January was a big month in the Heartland...we launched our website and I took a crash course in blogging. Lois magazine wrote a lovely article about 1000 Hearts and I spent some time over my Summer break reconnecting to my purpose in creating this kindness project. I started 1000 Hearts almost three years ago (we turn three on the 7th February!) and my simple goal was to put some goodness out into the world.
As it grows, it's easy to get caught up in the "more" mentality - let's reach more people, let's sell more hearts, let's do bigger projects. But I love that people who come here do so because they have a genuine connection to the purpose and heart of this project. And it is growing beautifully, organically and wonderfully, which I find deeply comforting in a world where kindness sometimes seems thin on the ground. In our own small way, we are making a difference, one heart at a time.
1000 Hearts is a growing global community - in January I sent hearts and heart-starter kits all around Australia and to New Zealand, the UK and many places in the United States, including Kansas, Pennsylvania, New York, Texas and Missouri. Many people wrote to me to tell me about their budding heart projects in classrooms, hospitals, disability support work and cancer support. To help us continue sending out our free hearts, I had donations of hearts from Carol in country NSW, Danielle in South Australia and a group of young girls and women in WA.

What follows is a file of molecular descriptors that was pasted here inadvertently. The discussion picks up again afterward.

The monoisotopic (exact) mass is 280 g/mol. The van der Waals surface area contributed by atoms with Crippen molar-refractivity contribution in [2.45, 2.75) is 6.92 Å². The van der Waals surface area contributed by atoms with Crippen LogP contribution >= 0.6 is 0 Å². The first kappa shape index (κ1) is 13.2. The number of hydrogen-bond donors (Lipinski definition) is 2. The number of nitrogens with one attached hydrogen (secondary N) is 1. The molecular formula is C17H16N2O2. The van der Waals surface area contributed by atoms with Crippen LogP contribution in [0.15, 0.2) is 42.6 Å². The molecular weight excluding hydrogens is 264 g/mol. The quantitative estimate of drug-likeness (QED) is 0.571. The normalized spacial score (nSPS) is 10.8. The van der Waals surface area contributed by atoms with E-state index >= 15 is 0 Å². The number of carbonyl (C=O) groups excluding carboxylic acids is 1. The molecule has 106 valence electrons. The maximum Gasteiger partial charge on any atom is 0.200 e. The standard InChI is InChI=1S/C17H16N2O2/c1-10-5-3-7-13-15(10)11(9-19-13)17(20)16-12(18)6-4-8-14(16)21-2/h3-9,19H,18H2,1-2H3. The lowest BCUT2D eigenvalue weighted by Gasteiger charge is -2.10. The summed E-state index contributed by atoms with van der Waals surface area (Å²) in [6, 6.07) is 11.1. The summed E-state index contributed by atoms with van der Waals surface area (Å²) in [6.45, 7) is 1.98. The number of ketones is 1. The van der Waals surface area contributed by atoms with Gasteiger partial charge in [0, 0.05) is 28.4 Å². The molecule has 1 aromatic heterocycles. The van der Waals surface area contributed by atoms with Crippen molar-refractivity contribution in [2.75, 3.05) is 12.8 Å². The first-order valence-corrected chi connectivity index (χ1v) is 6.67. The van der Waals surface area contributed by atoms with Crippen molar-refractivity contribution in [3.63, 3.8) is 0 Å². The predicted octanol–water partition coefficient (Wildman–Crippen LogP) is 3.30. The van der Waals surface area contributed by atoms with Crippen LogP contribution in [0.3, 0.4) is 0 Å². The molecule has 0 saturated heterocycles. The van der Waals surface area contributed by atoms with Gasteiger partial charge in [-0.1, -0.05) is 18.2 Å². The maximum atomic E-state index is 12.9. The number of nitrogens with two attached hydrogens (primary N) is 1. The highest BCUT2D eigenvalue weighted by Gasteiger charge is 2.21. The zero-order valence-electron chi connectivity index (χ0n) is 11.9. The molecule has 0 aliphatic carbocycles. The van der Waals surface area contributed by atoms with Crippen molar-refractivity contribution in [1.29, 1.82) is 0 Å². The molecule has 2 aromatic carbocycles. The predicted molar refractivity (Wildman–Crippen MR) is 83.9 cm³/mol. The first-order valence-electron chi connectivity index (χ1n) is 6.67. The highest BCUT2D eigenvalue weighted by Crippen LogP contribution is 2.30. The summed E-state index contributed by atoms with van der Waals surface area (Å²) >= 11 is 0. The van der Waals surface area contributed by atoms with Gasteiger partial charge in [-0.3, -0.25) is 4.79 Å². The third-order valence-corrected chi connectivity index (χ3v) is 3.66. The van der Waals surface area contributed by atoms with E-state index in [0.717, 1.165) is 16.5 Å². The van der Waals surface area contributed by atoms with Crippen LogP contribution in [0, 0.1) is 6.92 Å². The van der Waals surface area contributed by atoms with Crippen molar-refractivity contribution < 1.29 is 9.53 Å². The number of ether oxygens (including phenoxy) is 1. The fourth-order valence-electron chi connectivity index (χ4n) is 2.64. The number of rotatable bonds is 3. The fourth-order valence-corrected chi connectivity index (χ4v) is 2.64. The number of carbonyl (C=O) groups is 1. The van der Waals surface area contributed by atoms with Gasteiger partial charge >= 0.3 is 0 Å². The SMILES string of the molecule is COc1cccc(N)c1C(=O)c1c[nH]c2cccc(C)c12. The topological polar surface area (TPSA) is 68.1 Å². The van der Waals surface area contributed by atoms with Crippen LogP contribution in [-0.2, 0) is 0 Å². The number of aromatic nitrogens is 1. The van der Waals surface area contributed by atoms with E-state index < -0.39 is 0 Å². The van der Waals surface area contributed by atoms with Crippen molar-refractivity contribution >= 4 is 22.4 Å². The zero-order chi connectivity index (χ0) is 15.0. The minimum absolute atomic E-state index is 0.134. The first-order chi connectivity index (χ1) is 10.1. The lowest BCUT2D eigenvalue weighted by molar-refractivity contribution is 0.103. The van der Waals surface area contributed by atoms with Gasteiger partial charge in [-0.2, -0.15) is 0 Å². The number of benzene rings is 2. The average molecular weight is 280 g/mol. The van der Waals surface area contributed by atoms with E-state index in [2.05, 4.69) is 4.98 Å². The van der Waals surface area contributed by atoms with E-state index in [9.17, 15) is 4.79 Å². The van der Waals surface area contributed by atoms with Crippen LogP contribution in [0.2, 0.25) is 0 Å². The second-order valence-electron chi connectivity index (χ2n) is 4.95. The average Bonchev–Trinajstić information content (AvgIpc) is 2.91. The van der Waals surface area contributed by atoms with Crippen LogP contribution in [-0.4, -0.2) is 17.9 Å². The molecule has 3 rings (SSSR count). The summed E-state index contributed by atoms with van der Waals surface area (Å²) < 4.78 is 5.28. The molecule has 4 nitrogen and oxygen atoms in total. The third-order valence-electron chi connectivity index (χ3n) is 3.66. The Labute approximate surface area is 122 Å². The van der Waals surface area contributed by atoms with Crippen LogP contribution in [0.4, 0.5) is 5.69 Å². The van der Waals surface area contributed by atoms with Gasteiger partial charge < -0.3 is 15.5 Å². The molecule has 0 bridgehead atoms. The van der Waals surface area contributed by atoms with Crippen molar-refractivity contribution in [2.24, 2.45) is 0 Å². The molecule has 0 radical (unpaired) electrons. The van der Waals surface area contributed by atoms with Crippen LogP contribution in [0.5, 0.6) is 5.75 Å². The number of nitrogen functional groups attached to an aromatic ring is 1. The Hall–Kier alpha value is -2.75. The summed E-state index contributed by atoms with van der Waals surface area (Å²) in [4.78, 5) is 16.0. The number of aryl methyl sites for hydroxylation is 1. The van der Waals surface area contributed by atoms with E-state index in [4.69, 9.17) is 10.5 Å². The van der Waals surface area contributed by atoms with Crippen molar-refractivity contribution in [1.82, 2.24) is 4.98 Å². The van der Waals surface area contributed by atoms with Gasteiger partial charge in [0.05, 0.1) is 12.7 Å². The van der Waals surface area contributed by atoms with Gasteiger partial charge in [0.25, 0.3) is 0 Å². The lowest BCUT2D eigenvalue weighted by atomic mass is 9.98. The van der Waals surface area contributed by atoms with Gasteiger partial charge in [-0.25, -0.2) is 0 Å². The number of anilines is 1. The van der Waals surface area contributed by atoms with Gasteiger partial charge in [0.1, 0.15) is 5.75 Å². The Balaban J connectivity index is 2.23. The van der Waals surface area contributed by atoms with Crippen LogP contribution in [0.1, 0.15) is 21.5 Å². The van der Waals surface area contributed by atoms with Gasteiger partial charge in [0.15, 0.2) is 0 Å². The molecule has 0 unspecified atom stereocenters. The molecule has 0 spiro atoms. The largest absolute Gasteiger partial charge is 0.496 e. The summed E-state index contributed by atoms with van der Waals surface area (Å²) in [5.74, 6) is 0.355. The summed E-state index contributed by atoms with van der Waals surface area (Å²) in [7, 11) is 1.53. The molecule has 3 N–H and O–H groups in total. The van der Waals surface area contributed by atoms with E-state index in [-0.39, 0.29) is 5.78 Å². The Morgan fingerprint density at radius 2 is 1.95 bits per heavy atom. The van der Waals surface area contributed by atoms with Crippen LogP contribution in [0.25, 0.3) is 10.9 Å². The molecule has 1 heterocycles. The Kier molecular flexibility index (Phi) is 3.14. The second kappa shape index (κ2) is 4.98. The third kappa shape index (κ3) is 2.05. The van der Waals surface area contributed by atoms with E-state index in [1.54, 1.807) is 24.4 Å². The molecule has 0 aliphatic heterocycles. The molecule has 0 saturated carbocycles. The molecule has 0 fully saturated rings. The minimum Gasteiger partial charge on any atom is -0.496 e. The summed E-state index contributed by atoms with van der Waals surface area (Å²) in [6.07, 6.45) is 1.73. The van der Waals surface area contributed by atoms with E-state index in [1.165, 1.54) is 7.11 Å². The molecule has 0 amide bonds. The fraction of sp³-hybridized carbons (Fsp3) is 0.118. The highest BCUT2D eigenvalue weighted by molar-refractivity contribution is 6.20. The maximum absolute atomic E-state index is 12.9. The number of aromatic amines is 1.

Wendy wrote to tell me about her sister-in-law, visiting from Oxford in England, who fell in love with 1000 Hearts and was "so excited about starting hearting with her local charity group!"
Kate was introduced to 1000 Hearts by her friend Maxine, and gives away all the hearts she's been gifted, "for there is always someone in need of one". When Kate went into hospital for a breast cancer removal, she took a basket load of hearts to share with all the hospital staff - she feels it is "such a privilege to be able to ask and receive without cost."
Natasha requested hearts for a close friend whose husband had recently died, Bron filled a kindness jar for her kindergarten class, and many others made or requested hearts for sharing with family, friends, neighbours and random acts of kindness. Ebony, who will offer hearts in her work supporting people with disability and mental health issues, said "any time I feel lost or overwhelmed, I hold onto the heart you sent me and think of all the little bits of joy I have in my life, like my best friend's smile or the sound of my Mum's laugh."
Judy commented on a Facebook post; "I don't think I ever had confidence until I started making and giving away hearts", while Tam said the hearts "are a tangible reminder of love and it is wonderful" in her community where hearts were sent to honour two young girls who died in a house fire. Sarah purchased a dark heart to give a friend, but decided to keep it because "at the moment it is a reminder to me of my worthiness."
Kerrie commented that "these hearts...reinforce kindness, joy, tenacity, triumph - endless purpose..." and in a message that perfectly reflected my own feelings, Joanne said "your project has made me want to be a better person...and one heart at a time, I'm becoming the person I want to be."
A follow-up to last year's posts about self-compassion, and a reminder to heartists that kindness starts with our own imperfect selves.Read more
How to safely make and share hearts during the COVID-19 pandemicRead more